It don't cost a whole lot to get into rifle and pistol reloading. I used handloaders for years and a few years ago, moved up to the Lee Turrent press. I like it because you can change the Turrent with the dies in it, and don't have to bother the dies. For a couple of hundred anyone can get a pretty good start into reloading. On some Ammo you don't save much, but a lot of people enjoying reloading. It is more accurate, and can be taylored to your gun. For those that has extra time, and like shooting, I highly recommend trying it. There are good books, and a lot of Info on the Internet on how to do it.
Keith you don't reload to just save money. I figured it will take about 2yrs to pay for my reloading gear on the money I saved. It's a hobby all by it's self. What is real neat is to work up your own load for the gun you have. You would see what I mean if you would give it a try. All guns have a sweet spot. You can't always get it with factory ammo. Your gun might be a good shooter on factory ammo, but a great shooter on your reload. Well good luck and good shooting.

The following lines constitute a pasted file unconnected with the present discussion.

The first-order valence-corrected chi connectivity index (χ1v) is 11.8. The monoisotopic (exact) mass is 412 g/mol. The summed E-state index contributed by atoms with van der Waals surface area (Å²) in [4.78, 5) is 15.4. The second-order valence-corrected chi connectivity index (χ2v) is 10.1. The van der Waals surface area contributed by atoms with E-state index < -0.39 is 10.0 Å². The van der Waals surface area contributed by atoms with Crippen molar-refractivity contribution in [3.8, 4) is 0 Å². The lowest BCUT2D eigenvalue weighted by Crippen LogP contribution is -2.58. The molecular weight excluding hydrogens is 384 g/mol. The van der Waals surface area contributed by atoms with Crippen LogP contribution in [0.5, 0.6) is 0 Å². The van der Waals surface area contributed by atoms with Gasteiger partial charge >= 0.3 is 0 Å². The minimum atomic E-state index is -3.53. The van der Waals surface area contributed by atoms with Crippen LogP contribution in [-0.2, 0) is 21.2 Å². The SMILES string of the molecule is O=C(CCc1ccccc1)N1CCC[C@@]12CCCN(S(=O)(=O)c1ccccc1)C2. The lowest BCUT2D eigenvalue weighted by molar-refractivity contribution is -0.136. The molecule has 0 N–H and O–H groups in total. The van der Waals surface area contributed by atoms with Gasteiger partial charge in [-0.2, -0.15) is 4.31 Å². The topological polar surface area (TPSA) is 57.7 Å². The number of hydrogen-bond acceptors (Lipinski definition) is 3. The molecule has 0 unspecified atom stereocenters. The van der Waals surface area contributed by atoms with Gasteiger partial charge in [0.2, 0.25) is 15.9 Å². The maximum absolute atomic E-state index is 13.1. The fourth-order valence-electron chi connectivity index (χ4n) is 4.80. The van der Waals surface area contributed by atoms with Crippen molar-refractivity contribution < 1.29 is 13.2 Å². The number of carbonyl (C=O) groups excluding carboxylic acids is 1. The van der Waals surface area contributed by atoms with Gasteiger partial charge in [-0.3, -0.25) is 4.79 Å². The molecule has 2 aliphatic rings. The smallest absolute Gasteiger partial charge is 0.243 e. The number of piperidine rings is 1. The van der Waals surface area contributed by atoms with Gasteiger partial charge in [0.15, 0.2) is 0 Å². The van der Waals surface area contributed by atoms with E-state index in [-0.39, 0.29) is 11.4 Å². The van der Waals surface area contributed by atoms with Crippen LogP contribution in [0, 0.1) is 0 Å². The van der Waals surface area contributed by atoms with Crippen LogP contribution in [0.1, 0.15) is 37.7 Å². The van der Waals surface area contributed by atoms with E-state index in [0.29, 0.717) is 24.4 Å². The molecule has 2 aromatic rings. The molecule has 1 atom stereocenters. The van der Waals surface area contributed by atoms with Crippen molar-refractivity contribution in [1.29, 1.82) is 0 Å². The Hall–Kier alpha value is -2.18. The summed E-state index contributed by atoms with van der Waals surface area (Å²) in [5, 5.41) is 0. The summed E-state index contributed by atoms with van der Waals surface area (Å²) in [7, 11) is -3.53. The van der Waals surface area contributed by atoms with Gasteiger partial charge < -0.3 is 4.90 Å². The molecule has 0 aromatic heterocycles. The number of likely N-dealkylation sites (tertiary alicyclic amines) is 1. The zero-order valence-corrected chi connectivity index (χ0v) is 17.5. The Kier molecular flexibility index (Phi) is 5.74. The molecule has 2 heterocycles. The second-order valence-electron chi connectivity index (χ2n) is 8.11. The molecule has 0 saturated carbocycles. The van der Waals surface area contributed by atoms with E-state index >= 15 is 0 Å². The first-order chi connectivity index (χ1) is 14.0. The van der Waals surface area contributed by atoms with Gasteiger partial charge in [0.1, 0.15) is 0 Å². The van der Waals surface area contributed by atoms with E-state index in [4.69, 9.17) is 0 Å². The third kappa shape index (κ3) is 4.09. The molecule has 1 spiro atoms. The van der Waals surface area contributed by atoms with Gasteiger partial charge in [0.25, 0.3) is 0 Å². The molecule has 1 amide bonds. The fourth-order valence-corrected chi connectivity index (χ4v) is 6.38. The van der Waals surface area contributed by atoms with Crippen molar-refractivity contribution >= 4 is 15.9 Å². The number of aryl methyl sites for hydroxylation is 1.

I see why you drink the Blue Cool Aid 2400. I am sold on them myself. One day down the road I am going to pick another SDB Dillon. One for large primers and one for small. I want to start to do some other calibers. I'll be bugging you again my friend.
Reloading shot shells needn't be all that expensive. I recently purcahased a Pacific DL-105single stage reloader from EBAY for around $50. It's slow, but gets the job done.
The Lyman Shot Shell manual will get you going. Once fired hulls are fairly plentiful.